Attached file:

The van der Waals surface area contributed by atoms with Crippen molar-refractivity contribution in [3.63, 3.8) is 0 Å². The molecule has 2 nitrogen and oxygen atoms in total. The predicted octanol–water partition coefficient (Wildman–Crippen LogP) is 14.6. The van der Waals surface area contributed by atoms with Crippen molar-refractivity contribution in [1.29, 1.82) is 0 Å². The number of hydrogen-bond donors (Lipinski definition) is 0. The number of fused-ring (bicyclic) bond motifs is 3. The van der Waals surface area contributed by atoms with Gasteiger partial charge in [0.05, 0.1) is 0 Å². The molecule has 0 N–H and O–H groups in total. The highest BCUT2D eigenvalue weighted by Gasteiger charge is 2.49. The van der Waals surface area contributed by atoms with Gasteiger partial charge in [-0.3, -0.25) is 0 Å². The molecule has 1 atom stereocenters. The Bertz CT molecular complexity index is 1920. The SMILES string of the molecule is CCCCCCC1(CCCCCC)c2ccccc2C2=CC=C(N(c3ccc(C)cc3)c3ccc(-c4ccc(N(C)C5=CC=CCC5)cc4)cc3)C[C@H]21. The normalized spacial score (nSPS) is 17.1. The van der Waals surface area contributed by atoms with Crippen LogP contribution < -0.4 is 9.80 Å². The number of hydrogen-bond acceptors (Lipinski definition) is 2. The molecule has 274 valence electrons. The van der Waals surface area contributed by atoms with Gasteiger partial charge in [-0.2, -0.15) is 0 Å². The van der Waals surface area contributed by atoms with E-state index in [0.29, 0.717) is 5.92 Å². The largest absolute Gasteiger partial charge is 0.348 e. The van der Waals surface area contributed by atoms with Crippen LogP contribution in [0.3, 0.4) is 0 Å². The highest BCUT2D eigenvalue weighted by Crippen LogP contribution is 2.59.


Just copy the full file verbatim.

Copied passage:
The van der Waals surface area contributed by atoms with Crippen molar-refractivity contribution in [3.63, 3.8) is 0 Å². The molecule has 2 nitrogen and oxygen atoms in total. The predicted octanol–water partition coefficient (Wildman–Crippen LogP) is 14.6. The van der Waals surface area contributed by atoms with Crippen molar-refractivity contribution in [1.29, 1.82) is 0 Å². The number of hydrogen-bond donors (Lipinski definition) is 0. The number of fused-ring (bicyclic) bond motifs is 3. The van der Waals surface area contributed by atoms with Gasteiger partial charge in [0.05, 0.1) is 0 Å². The molecule has 0 N–H and O–H groups in total. The highest BCUT2D eigenvalue weighted by Gasteiger charge is 2.49. The van der Waals surface area contributed by atoms with Gasteiger partial charge in [-0.3, -0.25) is 0 Å². The molecule has 1 atom stereocenters. The Bertz CT molecular complexity index is 1920. The SMILES string of the molecule is CCCCCCC1(CCCCCC)c2ccccc2C2=CC=C(N(c3ccc(C)cc3)c3ccc(-c4ccc(N(C)C5=CC=CCC5)cc4)cc3)C[C@H]21. The normalized spacial score (nSPS) is 17.1. The van der Waals surface area contributed by atoms with Crippen LogP contribution < -0.4 is 9.80 Å². The number of hydrogen-bond acceptors (Lipinski definition) is 2. The molecule has 274 valence electrons. The van der Waals surface area contributed by atoms with Gasteiger partial charge in [-0.2, -0.15) is 0 Å². The van der Waals surface area contributed by atoms with E-state index in [0.29, 0.717) is 5.92 Å². The largest absolute Gasteiger partial charge is 0.348 e. The van der Waals surface area contributed by atoms with Crippen LogP contribution in [0.3, 0.4) is 0 Å². The highest BCUT2D eigenvalue weighted by Crippen LogP contribution is 2.59.